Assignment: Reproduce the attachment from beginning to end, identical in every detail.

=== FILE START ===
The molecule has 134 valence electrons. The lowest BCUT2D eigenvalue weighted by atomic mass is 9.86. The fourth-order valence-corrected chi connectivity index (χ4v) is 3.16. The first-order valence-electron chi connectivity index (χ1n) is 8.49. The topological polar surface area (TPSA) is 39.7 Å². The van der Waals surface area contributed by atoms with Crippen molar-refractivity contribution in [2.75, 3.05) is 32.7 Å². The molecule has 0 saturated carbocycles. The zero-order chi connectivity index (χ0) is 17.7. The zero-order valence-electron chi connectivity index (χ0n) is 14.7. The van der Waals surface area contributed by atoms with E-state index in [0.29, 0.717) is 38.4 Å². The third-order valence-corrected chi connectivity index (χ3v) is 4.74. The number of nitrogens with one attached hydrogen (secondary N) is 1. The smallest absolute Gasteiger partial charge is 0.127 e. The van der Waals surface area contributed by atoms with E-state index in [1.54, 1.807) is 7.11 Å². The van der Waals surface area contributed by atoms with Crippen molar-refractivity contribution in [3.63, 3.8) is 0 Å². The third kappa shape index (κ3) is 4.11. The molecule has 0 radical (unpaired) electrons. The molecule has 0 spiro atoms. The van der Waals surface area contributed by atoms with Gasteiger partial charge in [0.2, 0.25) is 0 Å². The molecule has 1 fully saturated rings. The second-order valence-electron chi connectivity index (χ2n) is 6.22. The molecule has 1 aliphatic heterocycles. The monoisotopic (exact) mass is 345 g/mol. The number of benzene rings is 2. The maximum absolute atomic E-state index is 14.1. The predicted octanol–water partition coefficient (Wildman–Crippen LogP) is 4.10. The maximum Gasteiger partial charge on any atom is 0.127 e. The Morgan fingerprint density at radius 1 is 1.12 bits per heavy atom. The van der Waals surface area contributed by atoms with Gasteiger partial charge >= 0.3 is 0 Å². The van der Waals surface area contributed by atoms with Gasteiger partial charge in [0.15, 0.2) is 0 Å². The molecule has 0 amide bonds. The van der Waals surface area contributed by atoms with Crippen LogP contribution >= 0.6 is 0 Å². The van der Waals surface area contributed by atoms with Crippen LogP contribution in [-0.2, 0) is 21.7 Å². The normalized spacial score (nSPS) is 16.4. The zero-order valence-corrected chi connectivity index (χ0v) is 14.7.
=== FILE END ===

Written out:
The molecule has 134 valence electrons. The lowest BCUT2D eigenvalue weighted by atomic mass is 9.86. The fourth-order valence-corrected chi connectivity index (χ4v) is 3.16. The first-order valence-electron chi connectivity index (χ1n) is 8.49. The topological polar surface area (TPSA) is 39.7 Å². The van der Waals surface area contributed by atoms with Crippen molar-refractivity contribution in [2.75, 3.05) is 32.7 Å². The molecule has 0 saturated carbocycles. The zero-order chi connectivity index (χ0) is 17.7. The zero-order valence-electron chi connectivity index (χ0n) is 14.7. The van der Waals surface area contributed by atoms with E-state index in [0.29, 0.717) is 38.4 Å². The third-order valence-corrected chi connectivity index (χ3v) is 4.74. The number of nitrogens with one attached hydrogen (secondary N) is 1. The smallest absolute Gasteiger partial charge is 0.127 e. The van der Waals surface area contributed by atoms with E-state index in [1.54, 1.807) is 7.11 Å². The van der Waals surface area contributed by atoms with Crippen molar-refractivity contribution in [3.63, 3.8) is 0 Å². The third kappa shape index (κ3) is 4.11. The molecule has 0 radical (unpaired) electrons. The molecule has 0 spiro atoms. The van der Waals surface area contributed by atoms with Gasteiger partial charge in [0.2, 0.25) is 0 Å². The molecule has 1 fully saturated rings. The second-order valence-electron chi connectivity index (χ2n) is 6.22. The molecule has 1 aliphatic heterocycles. The monoisotopic (exact) mass is 345 g/mol. The number of benzene rings is 2. The maximum absolute atomic E-state index is 14.1. The predicted octanol–water partition coefficient (Wildman–Crippen LogP) is 4.10. The maximum Gasteiger partial charge on any atom is 0.127 e. The Morgan fingerprint density at radius 1 is 1.12 bits per heavy atom. The van der Waals surface area contributed by atoms with Gasteiger partial charge >= 0.3 is 0 Å². The van der Waals surface area contributed by atoms with Gasteiger partial charge in [0.15, 0.2) is 0 Å². The molecule has 0 amide bonds. The van der Waals surface area contributed by atoms with Crippen LogP contribution >= 0.6 is 0 Å². The van der Waals surface area contributed by atoms with Crippen LogP contribution in [-0.2, 0) is 21.7 Å². The normalized spacial score (nSPS) is 16.4. The zero-order valence-corrected chi connectivity index (χ0v) is 14.7.